The Shape I'm In: Darragh McCullough - 'I was in danger of burning myself out' 

The Shape I'm In: Darragh McCullough - 'I was in danger of burning myself out' 

Ear to the Ground presenter Darragh McCullough. 

WHEN the first lockdown was announced in March, Darragh McCullough worked into the night, day in day out,  to move his farm business online. “I was in danger of burning myself out,” says the Ear to the Groundpresenter who lives in Co Meath. 

However, his wife wasn’t having any of it.

“Aoife, who is a primary school principal, used to come down every evening and pull me out of the office at six o'clock and say we're going and for a walk. She'd say, ‘No buts, we're going’.

“I'd be giving out yards for the first five minutes and she'd be just there walking along nodding her head, going, 'Yeah, OK, OK'." 

They quickly fell into a routine, going for a 45-50 minute walk five times a week.

“It keeps me sane. It's not going to turn me into a triathlete and I don't have a six-pack as a result but it's great for the head. It's also great for our relationship.” 

The phone-free walk has helped to ease the daily stresses that come with both holding down jobs that are “more than full time”.

“We find that we are less are snappy with each other if we get out for that walk before we get in for the evening. I get to vent, she gets the vent.

“This isn't a revelation, and it shouldn't be a revelation, but it took me until I was 44 years of age to realise how important that little routine was.”

There was a time when he used to do a lot of cycling, running and even triathlons. But since switching to full-time farm work the intense training has “fallen to the wayside”.

“The farm is much more fluid. You're self-employed, you're always chasing your own tail.” 

But he still finds time to go for a dip in the sea once a week. And just like most people, he dreads getting into the ice-cold water. “I'm not one of these supermen, I am just a wuss - I need my wetsuit, and I need my headgear and all the rest of it. But I've never regretted getting in.” 

To front-load his packed days, he has a power breakfast. “I'm lucky to have the energy to hop out of bed every morning. I get my bowl of oat flakes and stewed apple and Greek-style yogurt into me and I'm good to go.”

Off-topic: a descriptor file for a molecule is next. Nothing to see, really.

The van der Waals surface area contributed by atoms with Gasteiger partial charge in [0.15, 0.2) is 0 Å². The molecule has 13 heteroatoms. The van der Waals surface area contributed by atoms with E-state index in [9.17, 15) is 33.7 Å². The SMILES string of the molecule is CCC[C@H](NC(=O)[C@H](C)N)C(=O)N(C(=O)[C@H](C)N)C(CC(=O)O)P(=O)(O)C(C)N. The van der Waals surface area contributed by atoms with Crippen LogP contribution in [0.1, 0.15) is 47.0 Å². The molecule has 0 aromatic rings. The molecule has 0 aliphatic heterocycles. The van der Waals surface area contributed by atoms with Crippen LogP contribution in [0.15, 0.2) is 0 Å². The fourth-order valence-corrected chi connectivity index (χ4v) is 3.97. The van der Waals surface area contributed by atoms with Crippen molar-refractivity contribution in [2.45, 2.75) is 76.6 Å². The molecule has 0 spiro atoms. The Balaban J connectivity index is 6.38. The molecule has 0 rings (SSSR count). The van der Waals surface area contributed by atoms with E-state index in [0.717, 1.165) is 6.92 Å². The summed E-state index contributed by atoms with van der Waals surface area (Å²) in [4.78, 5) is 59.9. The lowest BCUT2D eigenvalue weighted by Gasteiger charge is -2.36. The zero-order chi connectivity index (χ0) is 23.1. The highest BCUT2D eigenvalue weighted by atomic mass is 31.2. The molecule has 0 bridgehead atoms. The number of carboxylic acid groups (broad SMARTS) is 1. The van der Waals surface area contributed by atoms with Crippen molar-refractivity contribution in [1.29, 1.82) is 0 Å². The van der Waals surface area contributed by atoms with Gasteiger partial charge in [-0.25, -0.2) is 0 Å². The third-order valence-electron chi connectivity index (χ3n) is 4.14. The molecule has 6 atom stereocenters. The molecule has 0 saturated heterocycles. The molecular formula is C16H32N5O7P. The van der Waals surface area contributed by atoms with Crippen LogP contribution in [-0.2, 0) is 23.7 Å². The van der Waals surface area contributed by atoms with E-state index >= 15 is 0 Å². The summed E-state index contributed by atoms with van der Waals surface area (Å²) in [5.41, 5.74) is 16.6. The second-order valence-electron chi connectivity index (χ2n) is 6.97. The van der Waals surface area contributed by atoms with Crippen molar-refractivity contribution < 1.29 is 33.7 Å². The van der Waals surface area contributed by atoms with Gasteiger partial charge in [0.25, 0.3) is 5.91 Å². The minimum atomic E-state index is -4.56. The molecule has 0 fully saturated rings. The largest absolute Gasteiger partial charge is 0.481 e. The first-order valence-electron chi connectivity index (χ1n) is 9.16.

Filming for RTÉ’s Ear to the Ground - he’s been a presenter for 18 years - means he’s on the road one day a week. “It’s a privilege to be allowed to travel around the country at this time," he says. 

"We're only working three or four, two or three weeks ahead of schedule. That's the way to ensure that it stays current. It poses its own challenges - we're filming at a time of the year outdoors when daylight is at a premium.” 

Despite his hectic schedule, he found time over the summer to write children’s book, The Great Irish Farm.  Illustrated by Sally Caulwell and published by Gill, it’s been on the bestselling list in its category since it was published. He wrote 25,000 words over four weekends and during a week-long holiday when he struck a deal with Aoife that he’d work from 6am to 10.30am on the book.

“It's amazing what you can get done if you cut out all the distractions and focus, focus, focus.” 

Running a mixed-farm - which includes cut flowers and foliage, cereals, free-range turkeys, laying hens and Christmas trees - most of his products are now for sale online at  

"I'm quite proud of the fact that when most businesses were scaling back - I hired somebody to look after the admin of online work and we've great plans to expand our business even further next year."

Not surprisingly, he's a firm believer in the power of graft. “As Woody Allen says, 80% of success is turning up. 

"I believe a lot of success is down to luck and perseverance. I've met lots of tremendously successful, wealthy and well-known people, and you'd be surprised by how many of them are not outstandingly brainy or mesmerizingly talented. They kept on turning up, then a bit of luck arrived their way and they grabbed ahold of it with both hands.” 

  • Ear to the Ground, RTÉ One, Thursdays at 8.30pm. Next week, Darragh travels to Bantry and Fermoy to see if a seaweed discovery can help mitigate against rising methane emissions from Irish livestock.

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